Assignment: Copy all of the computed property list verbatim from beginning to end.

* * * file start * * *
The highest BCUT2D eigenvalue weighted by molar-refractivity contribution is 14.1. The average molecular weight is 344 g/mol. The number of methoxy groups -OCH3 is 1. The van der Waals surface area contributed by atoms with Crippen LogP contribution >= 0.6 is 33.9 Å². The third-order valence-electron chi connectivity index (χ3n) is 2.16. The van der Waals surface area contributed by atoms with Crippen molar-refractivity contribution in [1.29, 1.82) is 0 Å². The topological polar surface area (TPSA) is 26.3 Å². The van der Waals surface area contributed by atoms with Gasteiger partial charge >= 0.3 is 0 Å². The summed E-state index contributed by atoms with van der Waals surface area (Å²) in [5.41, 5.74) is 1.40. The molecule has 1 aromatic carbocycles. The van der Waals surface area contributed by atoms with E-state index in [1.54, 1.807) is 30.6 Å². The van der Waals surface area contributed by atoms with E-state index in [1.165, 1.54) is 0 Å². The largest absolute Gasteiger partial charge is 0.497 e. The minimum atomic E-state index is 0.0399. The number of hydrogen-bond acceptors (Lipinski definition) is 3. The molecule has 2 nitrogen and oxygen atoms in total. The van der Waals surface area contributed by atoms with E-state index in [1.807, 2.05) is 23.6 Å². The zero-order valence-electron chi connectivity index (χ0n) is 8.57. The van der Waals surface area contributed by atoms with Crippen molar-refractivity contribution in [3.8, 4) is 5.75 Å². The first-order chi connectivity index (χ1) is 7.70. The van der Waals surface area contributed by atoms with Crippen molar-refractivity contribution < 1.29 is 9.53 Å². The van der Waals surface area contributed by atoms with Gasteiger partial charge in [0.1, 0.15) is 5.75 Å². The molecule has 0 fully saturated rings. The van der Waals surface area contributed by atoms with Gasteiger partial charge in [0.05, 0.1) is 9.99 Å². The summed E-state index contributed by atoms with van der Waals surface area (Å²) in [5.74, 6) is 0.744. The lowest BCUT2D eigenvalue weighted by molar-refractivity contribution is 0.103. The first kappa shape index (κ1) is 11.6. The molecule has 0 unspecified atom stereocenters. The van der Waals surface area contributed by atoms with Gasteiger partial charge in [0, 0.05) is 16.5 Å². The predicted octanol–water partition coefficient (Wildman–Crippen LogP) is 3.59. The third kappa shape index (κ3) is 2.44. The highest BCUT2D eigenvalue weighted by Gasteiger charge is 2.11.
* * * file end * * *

The highest BCUT2D eigenvalue weighted by molar-refractivity contribution is 14.1. The average molecular weight is 344 g/mol. The number of methoxy groups -OCH3 is 1. The van der Waals surface area contributed by atoms with Crippen LogP contribution >= 0.6 is 33.9 Å². The third-order valence-electron chi connectivity index (χ3n) is 2.16. The van der Waals surface area contributed by atoms with Crippen molar-refractivity contribution in [1.29, 1.82) is 0 Å². The topological polar surface area (TPSA) is 26.3 Å². The van der Waals surface area contributed by atoms with Gasteiger partial charge >= 0.3 is 0 Å². The summed E-state index contributed by atoms with van der Waals surface area (Å²) in [5.41, 5.74) is 1.40. The molecule has 1 aromatic carbocycles. The van der Waals surface area contributed by atoms with E-state index in [1.54, 1.807) is 30.6 Å². The van der Waals surface area contributed by atoms with E-state index in [1.165, 1.54) is 0 Å². The largest absolute Gasteiger partial charge is 0.497 e. The minimum atomic E-state index is 0.0399. The number of hydrogen-bond acceptors (Lipinski definition) is 3. The molecule has 2 nitrogen and oxygen atoms in total. The van der Waals surface area contributed by atoms with E-state index in [1.807, 2.05) is 23.6 Å². The zero-order valence-electron chi connectivity index (χ0n) is 8.57. The van der Waals surface area contributed by atoms with Crippen molar-refractivity contribution in [3.8, 4) is 5.75 Å². The first-order chi connectivity index (χ1) is 7.70. The van der Waals surface area contributed by atoms with Crippen molar-refractivity contribution < 1.29 is 9.53 Å². The van der Waals surface area contributed by atoms with Gasteiger partial charge in [0.1, 0.15) is 5.75 Å². The molecule has 0 fully saturated rings. The van der Waals surface area contributed by atoms with Gasteiger partial charge in [0.05, 0.1) is 9.99 Å². The summed E-state index contributed by atoms with van der Waals surface area (Å²) in [5.74, 6) is 0.744. The lowest BCUT2D eigenvalue weighted by molar-refractivity contribution is 0.103. The first kappa shape index (κ1) is 11.6. The molecule has 0 unspecified atom stereocenters. The van der Waals surface area contributed by atoms with Gasteiger partial charge in [0, 0.05) is 16.5 Å². The predicted octanol–water partition coefficient (Wildman–Crippen LogP) is 3.59. The third kappa shape index (κ3) is 2.44. The highest BCUT2D eigenvalue weighted by Gasteiger charge is 2.11.